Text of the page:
Bruce is a kind, retired engineer who has switched his focus to imagination and afterlife exploration — in particular, using imagination to connect with real personalities who have left their physical bodies. The workshop’s culminating activity involved using imagination to meet and communicate with a deceased person chosen by a classmate. This seems counterintuitive, but Bruce sees imagination as a faculty that can create fiction and tap into real situations and minds. What feels like imagination can, at times, lead people to confirmable facts (or so the theory goes). Bruce picked names out of a hat and passed them out; we each got a scrap of paper with one name and no other information. We had no idea who in the class had selected this person, and we hadn’t spent time discussing deceased people we’d known. I assumed I’d fail; my track record for these spiritual workshops is dismal.

Before I even received my name, an image of a lively, precocious boy, maybe seven years old, had entered my mind. I was viewing an active scene, almost like a movie, of him dancing and smiling in a bowtie and blazer. He was a true showman — that word seemed perfect for him. Though I couldn’t see an audience or a stage, I had the strong sense that he was performing. A non-visual person rarely able to picture anything, I marveled at the ease of this process. The boy seemed to insert himself into my consciousness; I wasn’t groping or even trying.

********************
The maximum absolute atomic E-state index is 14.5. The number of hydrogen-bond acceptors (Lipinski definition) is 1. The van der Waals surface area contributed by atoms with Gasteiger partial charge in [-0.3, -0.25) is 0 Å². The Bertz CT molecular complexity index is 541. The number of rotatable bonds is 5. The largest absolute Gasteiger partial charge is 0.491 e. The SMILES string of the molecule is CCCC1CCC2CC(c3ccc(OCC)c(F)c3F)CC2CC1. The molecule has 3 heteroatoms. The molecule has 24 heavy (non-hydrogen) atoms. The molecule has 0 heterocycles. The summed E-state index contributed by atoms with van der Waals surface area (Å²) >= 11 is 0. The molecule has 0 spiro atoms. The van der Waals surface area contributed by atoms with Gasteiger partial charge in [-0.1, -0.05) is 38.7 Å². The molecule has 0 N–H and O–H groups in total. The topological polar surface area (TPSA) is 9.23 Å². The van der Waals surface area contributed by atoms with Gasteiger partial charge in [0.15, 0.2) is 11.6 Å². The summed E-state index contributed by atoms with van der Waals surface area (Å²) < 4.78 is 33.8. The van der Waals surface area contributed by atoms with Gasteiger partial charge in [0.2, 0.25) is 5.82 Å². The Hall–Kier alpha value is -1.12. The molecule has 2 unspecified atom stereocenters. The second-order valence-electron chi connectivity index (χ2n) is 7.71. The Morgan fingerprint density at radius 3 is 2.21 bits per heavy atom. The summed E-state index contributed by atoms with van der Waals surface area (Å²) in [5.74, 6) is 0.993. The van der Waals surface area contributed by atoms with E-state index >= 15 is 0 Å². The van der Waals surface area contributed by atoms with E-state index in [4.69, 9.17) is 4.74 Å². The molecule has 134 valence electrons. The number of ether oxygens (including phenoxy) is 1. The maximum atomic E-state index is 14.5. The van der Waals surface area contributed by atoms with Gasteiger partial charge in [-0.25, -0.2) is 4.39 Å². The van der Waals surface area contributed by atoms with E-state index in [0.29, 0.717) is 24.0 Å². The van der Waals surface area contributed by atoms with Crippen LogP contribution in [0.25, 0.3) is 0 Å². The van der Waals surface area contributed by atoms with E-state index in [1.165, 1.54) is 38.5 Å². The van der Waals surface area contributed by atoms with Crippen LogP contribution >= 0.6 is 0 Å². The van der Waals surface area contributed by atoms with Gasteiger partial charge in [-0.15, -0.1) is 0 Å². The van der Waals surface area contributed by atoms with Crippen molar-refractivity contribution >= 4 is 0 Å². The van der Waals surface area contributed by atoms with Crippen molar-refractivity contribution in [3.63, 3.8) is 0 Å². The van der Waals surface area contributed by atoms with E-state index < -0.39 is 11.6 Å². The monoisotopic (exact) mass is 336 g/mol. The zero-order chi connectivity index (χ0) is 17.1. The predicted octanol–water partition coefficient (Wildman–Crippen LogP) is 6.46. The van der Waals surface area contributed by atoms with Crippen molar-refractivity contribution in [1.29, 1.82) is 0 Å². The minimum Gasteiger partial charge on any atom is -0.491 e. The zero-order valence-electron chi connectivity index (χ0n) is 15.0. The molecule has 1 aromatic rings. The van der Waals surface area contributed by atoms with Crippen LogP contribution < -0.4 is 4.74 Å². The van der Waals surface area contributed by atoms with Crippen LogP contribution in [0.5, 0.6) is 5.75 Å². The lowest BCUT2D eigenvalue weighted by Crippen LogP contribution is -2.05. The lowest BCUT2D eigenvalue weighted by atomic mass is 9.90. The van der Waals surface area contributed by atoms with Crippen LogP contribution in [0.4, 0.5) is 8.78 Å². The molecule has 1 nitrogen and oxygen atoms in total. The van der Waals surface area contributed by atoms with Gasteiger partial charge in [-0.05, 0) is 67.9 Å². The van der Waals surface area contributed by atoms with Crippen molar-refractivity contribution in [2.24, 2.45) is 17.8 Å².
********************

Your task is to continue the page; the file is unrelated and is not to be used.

At one point, Bruce asked us to discern the person’s interests, and I saw signs of music: a ukulele, a harp, the boy singing. Then the boy hugged his mother tight. Throughout his tenure in my mind, he was frenetically active, his whole body waving and swaying, never taking a rest.

Eventually, I saw him as a young adult and sensed that this energy began working against him after childhood, drawing him into trouble. I got the impression that he was outside whenever possible; few scenes happened indoors. At Bruce’s request, I asked the man to show me something that would represent a memorable event, and he showed me stage curtains. Towards the end of the exercise, I saw a Christmas tree and felt that it was very important to him.